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Scoop: Apple ratchets up denial on Bloomberg story

Photo: Hitoshi Yamada/NurPhoto via Getty Images

Frustrated Apple executives are getting even more categorical in their denial of a Bloomberg Businessweek story saying that Apple was among nearly 30 U.S. companies that had computer equipment compromised by China, which inserted malicious chips during the manufacturing process.

Why it matters: This fight is going to get bigger. Apple yesterday wrote to the House and Senate commerce committees to say that its internal investigations "directly contradict every consequential assertion made in the article — some of which ... were based on a single anonymous source."

  • "Apple has never found malicious chips, 'hardware manipulations' or vulnerabilities purposely planted in any server. We never alerted the FBI to any security concerns like those described in the article, nor has the FBI ever contacted us about such an investigation."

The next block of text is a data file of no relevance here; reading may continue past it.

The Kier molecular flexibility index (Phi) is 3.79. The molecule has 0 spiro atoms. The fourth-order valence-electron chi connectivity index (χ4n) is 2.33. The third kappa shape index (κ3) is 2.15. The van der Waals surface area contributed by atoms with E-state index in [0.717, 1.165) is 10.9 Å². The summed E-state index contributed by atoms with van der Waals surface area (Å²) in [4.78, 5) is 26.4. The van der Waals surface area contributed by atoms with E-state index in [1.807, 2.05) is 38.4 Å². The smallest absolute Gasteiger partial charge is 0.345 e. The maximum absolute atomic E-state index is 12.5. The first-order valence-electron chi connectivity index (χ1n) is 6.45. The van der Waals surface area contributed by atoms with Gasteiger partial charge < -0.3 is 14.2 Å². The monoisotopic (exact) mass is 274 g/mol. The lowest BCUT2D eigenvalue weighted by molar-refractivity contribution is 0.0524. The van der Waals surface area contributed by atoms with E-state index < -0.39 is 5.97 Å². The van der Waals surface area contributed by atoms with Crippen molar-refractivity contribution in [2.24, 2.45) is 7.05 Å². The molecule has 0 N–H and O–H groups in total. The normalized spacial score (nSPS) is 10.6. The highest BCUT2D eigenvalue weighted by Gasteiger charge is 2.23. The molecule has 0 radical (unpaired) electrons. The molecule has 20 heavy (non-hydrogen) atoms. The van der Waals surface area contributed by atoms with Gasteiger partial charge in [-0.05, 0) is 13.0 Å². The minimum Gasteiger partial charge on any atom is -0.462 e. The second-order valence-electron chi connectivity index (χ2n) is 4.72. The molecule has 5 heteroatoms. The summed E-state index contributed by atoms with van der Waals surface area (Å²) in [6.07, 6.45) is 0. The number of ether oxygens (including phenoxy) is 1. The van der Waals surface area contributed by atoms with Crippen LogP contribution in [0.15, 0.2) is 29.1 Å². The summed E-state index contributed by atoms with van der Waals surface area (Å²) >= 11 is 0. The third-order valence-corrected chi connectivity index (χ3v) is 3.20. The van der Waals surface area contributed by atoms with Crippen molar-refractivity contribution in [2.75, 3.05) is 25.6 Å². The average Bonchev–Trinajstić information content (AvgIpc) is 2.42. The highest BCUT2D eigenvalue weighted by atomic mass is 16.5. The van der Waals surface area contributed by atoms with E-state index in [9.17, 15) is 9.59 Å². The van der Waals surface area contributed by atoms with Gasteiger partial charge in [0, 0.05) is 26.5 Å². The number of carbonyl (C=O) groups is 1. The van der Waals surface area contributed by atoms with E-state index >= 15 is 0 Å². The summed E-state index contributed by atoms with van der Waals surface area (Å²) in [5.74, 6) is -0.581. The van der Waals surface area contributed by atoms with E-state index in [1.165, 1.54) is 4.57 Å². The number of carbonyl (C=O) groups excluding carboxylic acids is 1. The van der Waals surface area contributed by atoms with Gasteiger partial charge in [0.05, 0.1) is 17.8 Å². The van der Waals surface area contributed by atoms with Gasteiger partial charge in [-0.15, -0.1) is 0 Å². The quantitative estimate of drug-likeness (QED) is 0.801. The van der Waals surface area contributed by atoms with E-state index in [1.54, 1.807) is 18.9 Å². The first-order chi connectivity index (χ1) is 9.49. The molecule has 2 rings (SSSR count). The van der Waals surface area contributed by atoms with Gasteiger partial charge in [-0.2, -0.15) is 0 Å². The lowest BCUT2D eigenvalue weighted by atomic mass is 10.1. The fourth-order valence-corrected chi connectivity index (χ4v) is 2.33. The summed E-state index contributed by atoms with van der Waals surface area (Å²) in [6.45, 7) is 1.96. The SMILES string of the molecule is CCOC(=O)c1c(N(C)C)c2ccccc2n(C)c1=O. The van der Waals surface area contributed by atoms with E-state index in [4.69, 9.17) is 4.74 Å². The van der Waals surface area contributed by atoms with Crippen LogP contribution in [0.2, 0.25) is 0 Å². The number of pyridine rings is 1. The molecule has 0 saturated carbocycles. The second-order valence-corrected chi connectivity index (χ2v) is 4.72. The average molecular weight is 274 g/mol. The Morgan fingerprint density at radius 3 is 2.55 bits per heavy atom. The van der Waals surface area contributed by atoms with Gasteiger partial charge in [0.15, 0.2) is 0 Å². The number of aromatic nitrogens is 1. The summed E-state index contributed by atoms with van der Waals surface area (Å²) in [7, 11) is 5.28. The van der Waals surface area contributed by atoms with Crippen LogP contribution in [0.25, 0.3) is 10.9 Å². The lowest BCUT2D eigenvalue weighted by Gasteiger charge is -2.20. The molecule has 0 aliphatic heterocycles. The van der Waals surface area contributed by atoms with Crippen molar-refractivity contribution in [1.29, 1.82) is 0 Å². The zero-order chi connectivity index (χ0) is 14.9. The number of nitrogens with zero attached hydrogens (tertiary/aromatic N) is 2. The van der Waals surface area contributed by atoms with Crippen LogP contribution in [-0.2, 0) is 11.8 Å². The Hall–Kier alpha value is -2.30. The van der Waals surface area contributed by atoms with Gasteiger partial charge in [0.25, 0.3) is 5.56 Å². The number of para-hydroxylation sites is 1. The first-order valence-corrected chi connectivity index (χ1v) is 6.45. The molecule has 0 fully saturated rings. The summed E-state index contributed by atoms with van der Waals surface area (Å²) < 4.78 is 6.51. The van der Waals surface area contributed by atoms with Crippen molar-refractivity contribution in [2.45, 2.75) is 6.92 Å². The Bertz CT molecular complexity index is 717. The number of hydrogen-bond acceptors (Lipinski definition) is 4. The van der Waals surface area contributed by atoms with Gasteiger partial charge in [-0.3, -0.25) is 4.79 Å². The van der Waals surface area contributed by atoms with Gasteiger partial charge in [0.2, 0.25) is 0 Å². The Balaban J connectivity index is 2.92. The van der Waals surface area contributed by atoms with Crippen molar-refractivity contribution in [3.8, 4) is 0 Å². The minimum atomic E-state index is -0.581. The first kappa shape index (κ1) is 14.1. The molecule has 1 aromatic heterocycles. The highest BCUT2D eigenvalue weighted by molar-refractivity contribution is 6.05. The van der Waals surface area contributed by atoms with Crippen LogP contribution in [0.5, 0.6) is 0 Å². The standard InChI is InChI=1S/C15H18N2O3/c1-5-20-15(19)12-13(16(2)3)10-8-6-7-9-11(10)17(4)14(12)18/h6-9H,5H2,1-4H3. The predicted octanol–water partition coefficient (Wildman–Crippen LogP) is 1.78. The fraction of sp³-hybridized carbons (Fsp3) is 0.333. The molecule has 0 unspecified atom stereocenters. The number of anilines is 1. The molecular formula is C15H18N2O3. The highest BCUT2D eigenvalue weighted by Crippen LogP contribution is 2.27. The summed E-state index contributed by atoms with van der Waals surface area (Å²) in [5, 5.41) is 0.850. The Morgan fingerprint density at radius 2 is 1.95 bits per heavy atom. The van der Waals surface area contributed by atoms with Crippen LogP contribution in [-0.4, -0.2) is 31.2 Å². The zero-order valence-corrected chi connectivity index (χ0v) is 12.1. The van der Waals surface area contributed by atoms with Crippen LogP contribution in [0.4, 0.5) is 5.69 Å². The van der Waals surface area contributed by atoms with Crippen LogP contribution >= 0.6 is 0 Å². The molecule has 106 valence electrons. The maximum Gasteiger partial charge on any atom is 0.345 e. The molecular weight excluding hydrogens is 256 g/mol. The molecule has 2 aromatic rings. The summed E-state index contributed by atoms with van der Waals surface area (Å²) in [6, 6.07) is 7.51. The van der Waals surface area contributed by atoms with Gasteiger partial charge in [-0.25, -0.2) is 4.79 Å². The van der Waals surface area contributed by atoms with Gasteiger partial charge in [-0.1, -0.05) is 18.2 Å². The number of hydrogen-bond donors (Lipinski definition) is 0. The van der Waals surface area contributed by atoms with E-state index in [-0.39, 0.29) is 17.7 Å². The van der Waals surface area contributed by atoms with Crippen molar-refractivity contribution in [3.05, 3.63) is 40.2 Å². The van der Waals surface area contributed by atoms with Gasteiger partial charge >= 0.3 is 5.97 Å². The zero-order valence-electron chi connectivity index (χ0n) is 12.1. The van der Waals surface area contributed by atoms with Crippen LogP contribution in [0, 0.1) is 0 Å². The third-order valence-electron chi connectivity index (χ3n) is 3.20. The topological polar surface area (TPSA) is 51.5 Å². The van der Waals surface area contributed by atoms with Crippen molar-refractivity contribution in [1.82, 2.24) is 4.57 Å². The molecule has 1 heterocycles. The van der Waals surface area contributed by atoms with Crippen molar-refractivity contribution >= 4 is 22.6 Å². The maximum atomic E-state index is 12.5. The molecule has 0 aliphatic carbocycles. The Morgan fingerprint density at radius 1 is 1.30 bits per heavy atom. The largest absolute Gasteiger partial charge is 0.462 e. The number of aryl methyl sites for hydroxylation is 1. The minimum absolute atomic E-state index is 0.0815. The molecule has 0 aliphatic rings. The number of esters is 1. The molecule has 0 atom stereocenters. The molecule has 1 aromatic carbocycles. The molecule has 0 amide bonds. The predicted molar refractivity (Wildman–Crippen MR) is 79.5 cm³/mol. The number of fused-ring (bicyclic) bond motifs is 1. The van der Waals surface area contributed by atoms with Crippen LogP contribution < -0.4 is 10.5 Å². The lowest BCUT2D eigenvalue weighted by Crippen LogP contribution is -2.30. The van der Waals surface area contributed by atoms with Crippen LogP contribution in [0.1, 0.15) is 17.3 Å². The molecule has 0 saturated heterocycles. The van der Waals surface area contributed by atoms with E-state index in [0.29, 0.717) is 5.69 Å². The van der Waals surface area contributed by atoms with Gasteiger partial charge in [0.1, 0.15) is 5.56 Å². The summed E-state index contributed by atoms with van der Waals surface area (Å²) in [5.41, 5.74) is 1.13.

• "[W]hile the story was being reported, we spoke with Bloomberg’s reporters and editors and ... methodically dispelled the often-shifting nature of their claims. ... [T]he gravity and magnitude of the claims seemed to be undermined by their uncertainty around key details."

George Stathakopoulos, Apple's vice president of information security, wrote to the committees: "I will be available to brief your staff this week to further address the information we’ve offered."

  • Apple has some high-profile backing: The U.S. Department of Homeland Security said Saturday that it has "no reason to doubt" the companies' denials. Britain’s national cyber security agency said the same on Friday.

Bloomberg reissued its earlier response: "Bloomberg Businessweek's investigation is the result of more than a year of reporting, during which we conducted more than 100 interviews.

  • "Seventeen individual sources, including government officials and insiders at the companies, confirmed the manipulation of hardware and other elements of the attacks. ... We stand by our story and are confident in our reporting and sources."

The takeaway: Ben Thompson writes in his Stratechery today: "[A]t this point it is very difficult to assume the story was correct. I suspect there is something there, but that Bloomberg got some very important details wrong."

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